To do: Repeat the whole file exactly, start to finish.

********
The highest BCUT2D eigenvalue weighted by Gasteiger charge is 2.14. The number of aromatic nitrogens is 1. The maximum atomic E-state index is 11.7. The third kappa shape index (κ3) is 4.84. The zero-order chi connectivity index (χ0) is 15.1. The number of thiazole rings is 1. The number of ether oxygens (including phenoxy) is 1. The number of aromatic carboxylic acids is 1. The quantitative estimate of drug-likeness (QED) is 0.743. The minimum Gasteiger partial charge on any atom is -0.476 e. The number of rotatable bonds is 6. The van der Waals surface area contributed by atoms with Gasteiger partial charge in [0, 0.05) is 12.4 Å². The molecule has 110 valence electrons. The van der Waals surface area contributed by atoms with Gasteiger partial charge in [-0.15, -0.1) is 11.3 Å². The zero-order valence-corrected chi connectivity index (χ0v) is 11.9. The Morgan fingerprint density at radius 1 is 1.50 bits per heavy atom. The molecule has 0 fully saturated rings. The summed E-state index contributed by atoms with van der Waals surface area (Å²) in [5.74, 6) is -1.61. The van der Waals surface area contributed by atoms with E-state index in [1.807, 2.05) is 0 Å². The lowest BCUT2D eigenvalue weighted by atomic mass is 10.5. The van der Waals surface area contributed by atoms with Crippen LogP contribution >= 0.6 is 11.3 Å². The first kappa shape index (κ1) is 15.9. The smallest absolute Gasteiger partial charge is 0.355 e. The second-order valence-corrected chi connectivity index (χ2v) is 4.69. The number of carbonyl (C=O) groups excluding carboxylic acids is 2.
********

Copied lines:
The highest BCUT2D eigenvalue weighted by Gasteiger charge is 2.14. The number of aromatic nitrogens is 1. The maximum atomic E-state index is 11.7. The third kappa shape index (κ3) is 4.84. The zero-order chi connectivity index (χ0) is 15.1. The number of thiazole rings is 1. The number of ether oxygens (including phenoxy) is 1. The number of aromatic carboxylic acids is 1. The quantitative estimate of drug-likeness (QED) is 0.743. The minimum Gasteiger partial charge on any atom is -0.476 e. The number of rotatable bonds is 6. The van der Waals surface area contributed by atoms with Gasteiger partial charge in [0, 0.05) is 12.4 Å². The molecule has 110 valence electrons. The van der Waals surface area contributed by atoms with Gasteiger partial charge in [-0.15, -0.1) is 11.3 Å². The zero-order valence-corrected chi connectivity index (χ0v) is 11.9. The Morgan fingerprint density at radius 1 is 1.50 bits per heavy atom. The molecule has 0 fully saturated rings. The summed E-state index contributed by atoms with van der Waals surface area (Å²) in [5.74, 6) is -1.61. The van der Waals surface area contributed by atoms with E-state index in [1.807, 2.05) is 0 Å². The lowest BCUT2D eigenvalue weighted by atomic mass is 10.5. The van der Waals surface area contributed by atoms with Crippen LogP contribution >= 0.6 is 11.3 Å². The first kappa shape index (κ1) is 15.9. The smallest absolute Gasteiger partial charge is 0.355 e. The second-order valence-corrected chi connectivity index (χ2v) is 4.69. The number of carbonyl (C=O) groups excluding carboxylic acids is 2.